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# Rigid Camera

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I am working on a 3D flight game. I have my camera attached to my plane from a 3rd person point of view. When the plane turns, doesn''t look like it is turning that much b/c every move the plane makes, the camera makes the exact same move b/c the camera updates its position and orientation based on the planes (I believe I should be doing this?). I would like to make my camera so that it is not so rigidly attached to my planes (Battlefield 1942 has a good example). Does anyone have any suggestions of what I should?

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i have never done such thing, but i would apply some kind of force to the camera instead of just moving it. it would be something like the camera would be attached to the plane with a spring (with few modifications, becouse you dont want your camera bouncing around )
It can be easily done:
-Create a spring system described above
-use an extra force (it is called drag i think), wich has a direction opposite to the camera velocity, and magnitude propotional to the velocity (multiplied with a constant value, that you have to test to be good enough, so our camera wont start bouncing, but wont follow the plane too slow).

"Knowledge is no more expensive than ignorance, and at least as satisfying." -Barrin

[edited by - orbano on March 27, 2004 7:03:08 PM]

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1. solution: you could use springdamper model with a large damping so that it will not overshoot. Play with the factors to get the best combination
2. solution: you can use an exponencial following. In this case you will have one factor, say "f".
The angle of the plane is "p", the angle of the camera is "c" at a given frame. Every frame you modify the "c" with the following formula:

c = f * p + (1-f) * c or simpler:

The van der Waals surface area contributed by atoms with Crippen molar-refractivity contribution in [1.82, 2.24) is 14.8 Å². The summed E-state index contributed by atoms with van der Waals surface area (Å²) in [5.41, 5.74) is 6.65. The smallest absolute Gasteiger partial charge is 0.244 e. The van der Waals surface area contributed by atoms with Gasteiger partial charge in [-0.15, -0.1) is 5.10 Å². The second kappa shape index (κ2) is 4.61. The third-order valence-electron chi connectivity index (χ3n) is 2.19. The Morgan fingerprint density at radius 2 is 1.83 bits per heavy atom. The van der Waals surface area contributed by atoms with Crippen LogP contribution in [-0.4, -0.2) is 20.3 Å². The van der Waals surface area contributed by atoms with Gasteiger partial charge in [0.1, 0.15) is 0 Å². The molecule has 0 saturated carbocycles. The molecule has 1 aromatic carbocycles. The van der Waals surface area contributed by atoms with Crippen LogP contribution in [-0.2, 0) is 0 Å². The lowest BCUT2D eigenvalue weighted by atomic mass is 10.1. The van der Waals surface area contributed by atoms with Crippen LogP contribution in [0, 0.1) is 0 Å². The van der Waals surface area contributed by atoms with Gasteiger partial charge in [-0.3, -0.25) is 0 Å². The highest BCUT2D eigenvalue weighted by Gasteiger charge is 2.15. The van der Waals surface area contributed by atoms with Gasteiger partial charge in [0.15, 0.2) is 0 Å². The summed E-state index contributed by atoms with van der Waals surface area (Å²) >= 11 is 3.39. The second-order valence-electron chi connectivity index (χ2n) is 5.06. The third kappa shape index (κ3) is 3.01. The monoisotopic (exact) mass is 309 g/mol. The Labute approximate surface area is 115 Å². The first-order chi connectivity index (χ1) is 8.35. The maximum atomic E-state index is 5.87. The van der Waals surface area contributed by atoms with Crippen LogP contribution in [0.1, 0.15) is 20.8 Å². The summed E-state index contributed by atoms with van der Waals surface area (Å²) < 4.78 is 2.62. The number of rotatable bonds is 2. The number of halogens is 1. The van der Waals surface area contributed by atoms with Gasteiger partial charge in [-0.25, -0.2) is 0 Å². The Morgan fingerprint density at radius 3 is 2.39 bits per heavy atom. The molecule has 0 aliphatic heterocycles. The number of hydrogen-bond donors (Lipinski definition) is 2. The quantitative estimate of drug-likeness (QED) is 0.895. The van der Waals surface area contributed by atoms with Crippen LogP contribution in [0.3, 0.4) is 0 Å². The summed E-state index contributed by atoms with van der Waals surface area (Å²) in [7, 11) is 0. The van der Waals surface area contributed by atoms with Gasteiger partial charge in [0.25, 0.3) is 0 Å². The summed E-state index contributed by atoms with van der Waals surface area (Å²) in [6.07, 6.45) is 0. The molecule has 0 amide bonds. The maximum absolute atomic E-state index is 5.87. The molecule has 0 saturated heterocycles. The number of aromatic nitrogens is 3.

c += f * ( p - c )

Play with f to achieve the best behaviour.
If f==1 then you get your current solution.
With f==0 your camera won''t rotate.

Hope this helps

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1. solution: you could use springdamper model with a large damping so that it will not overshoot. Play with the factors to get the best combination
2. solution: you can use an exponencial following. In this case you will have one factor, say "f".
The angle of the plane is "p", the angle of the camera is "c" at a given frame. Every frame you modify the "c" with the following formula:

c = f * p + (1-f) * c or simpler:

c += f * ( p - c )

Play with f to achieve the best behaviour.
If f==1 then you get your current solution.
With f==0 your camera won''t rotate.

Hope this helps

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quote:
Original post by szinkopa
2. solution: you can use an exponencial following. In this case you will have one factor, say "f".
The angle of the plane is "p", the angle of the camera is "c" at a given frame. Every frame you modify the "c" with the following formula:

Talking about angles ''f'' and ''p'', if I am in 3d space, which angles are these. I am using quaternions by the way.

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This is an 1D solution. This kind of approach can be applied in 3D. It was just an idea.
By the way, f is not angle, just a factor.

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Since you are using quaternions, you could probably interpolate from the current to the destination (your plane) orientation.

Like szinkopa said, you can interpolate with a scalar 0<=S<=1. So the higher your value, the quicker the camera should "catch up".

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Well, you can make the camera to turn slower than the plane... But set a limit, if the plane turns quickly.

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